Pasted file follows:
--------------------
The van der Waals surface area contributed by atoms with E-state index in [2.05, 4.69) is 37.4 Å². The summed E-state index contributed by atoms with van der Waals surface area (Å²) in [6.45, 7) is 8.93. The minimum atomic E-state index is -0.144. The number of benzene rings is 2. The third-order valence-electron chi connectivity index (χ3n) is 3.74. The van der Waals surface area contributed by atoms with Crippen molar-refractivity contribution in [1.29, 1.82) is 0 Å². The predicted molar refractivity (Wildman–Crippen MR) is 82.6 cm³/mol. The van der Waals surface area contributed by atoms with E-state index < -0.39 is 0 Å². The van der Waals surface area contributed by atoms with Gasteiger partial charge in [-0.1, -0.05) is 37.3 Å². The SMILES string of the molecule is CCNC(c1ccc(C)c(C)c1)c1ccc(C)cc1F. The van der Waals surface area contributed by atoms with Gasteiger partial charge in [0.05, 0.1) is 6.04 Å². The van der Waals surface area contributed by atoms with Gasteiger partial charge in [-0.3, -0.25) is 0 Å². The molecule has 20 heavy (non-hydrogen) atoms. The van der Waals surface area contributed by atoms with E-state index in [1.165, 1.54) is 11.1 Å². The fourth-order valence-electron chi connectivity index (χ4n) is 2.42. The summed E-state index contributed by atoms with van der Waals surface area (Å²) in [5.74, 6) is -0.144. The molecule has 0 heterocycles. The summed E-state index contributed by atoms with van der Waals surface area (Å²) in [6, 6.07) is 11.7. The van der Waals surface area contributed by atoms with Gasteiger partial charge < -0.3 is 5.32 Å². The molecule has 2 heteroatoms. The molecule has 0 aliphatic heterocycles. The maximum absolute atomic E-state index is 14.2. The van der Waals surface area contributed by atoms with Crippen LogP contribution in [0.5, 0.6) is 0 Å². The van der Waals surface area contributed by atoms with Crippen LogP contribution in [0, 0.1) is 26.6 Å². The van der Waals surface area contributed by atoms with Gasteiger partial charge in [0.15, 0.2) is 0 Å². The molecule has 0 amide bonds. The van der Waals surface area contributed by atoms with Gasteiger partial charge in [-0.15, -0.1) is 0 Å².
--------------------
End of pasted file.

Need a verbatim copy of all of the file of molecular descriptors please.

The van der Waals surface area contributed by atoms with E-state index in [2.05, 4.69) is 37.4 Å². The summed E-state index contributed by atoms with van der Waals surface area (Å²) in [6.45, 7) is 8.93. The minimum atomic E-state index is -0.144. The number of benzene rings is 2. The third-order valence-electron chi connectivity index (χ3n) is 3.74. The van der Waals surface area contributed by atoms with Crippen molar-refractivity contribution in [1.29, 1.82) is 0 Å². The predicted molar refractivity (Wildman–Crippen MR) is 82.6 cm³/mol. The van der Waals surface area contributed by atoms with E-state index < -0.39 is 0 Å². The van der Waals surface area contributed by atoms with Gasteiger partial charge in [-0.1, -0.05) is 37.3 Å². The SMILES string of the molecule is CCNC(c1ccc(C)c(C)c1)c1ccc(C)cc1F. The van der Waals surface area contributed by atoms with Gasteiger partial charge in [0.05, 0.1) is 6.04 Å². The van der Waals surface area contributed by atoms with Gasteiger partial charge in [-0.3, -0.25) is 0 Å². The molecule has 20 heavy (non-hydrogen) atoms. The van der Waals surface area contributed by atoms with E-state index in [1.165, 1.54) is 11.1 Å². The fourth-order valence-electron chi connectivity index (χ4n) is 2.42. The summed E-state index contributed by atoms with van der Waals surface area (Å²) in [5.74, 6) is -0.144. The molecule has 0 heterocycles. The summed E-state index contributed by atoms with van der Waals surface area (Å²) in [6, 6.07) is 11.7. The van der Waals surface area contributed by atoms with Gasteiger partial charge < -0.3 is 5.32 Å². The molecule has 2 heteroatoms. The molecule has 0 aliphatic heterocycles. The maximum absolute atomic E-state index is 14.2. The van der Waals surface area contributed by atoms with Crippen LogP contribution in [0.5, 0.6) is 0 Å². The van der Waals surface area contributed by atoms with Crippen LogP contribution in [0, 0.1) is 26.6 Å². The van der Waals surface area contributed by atoms with Gasteiger partial charge in [0.15, 0.2) is 0 Å². The molecule has 0 amide bonds. The van der Waals surface area contributed by atoms with Gasteiger partial charge in [-0.15, -0.1) is 0 Å².